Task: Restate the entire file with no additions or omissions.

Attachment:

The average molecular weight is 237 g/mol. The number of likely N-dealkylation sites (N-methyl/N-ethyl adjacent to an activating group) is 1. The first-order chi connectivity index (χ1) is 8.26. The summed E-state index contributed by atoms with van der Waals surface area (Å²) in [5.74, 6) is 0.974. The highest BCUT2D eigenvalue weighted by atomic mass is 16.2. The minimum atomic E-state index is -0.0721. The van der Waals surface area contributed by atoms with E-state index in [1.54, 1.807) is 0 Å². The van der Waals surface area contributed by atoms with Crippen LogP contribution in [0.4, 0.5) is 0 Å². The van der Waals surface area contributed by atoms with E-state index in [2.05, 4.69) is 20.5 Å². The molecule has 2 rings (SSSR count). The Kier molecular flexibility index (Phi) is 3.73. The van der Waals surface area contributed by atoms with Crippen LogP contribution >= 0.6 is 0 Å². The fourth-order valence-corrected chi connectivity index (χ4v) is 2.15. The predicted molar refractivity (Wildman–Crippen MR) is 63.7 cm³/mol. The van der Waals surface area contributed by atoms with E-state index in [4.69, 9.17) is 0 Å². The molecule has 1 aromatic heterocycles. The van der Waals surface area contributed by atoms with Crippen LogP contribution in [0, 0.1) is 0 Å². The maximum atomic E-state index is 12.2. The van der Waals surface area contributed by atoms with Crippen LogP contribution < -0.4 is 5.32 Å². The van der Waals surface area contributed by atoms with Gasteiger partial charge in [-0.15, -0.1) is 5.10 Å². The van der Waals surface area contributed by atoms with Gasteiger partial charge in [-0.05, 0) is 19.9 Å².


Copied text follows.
The average molecular weight is 237 g/mol. The number of likely N-dealkylation sites (N-methyl/N-ethyl adjacent to an activating group) is 1. The first-order chi connectivity index (χ1) is 8.26. The summed E-state index contributed by atoms with van der Waals surface area (Å²) in [5.74, 6) is 0.974. The highest BCUT2D eigenvalue weighted by atomic mass is 16.2. The minimum atomic E-state index is -0.0721. The van der Waals surface area contributed by atoms with E-state index in [1.54, 1.807) is 0 Å². The van der Waals surface area contributed by atoms with Crippen LogP contribution in [0.4, 0.5) is 0 Å². The van der Waals surface area contributed by atoms with E-state index in [2.05, 4.69) is 20.5 Å². The molecule has 2 rings (SSSR count). The Kier molecular flexibility index (Phi) is 3.73. The van der Waals surface area contributed by atoms with Crippen LogP contribution >= 0.6 is 0 Å². The fourth-order valence-corrected chi connectivity index (χ4v) is 2.15. The predicted molar refractivity (Wildman–Crippen MR) is 63.7 cm³/mol. The van der Waals surface area contributed by atoms with E-state index in [4.69, 9.17) is 0 Å². The molecule has 1 aromatic heterocycles. The van der Waals surface area contributed by atoms with Crippen LogP contribution in [0, 0.1) is 0 Å². The maximum atomic E-state index is 12.2. The van der Waals surface area contributed by atoms with Crippen LogP contribution < -0.4 is 5.32 Å². The van der Waals surface area contributed by atoms with Gasteiger partial charge in [-0.15, -0.1) is 5.10 Å². The van der Waals surface area contributed by atoms with Gasteiger partial charge in [-0.05, 0) is 19.9 Å².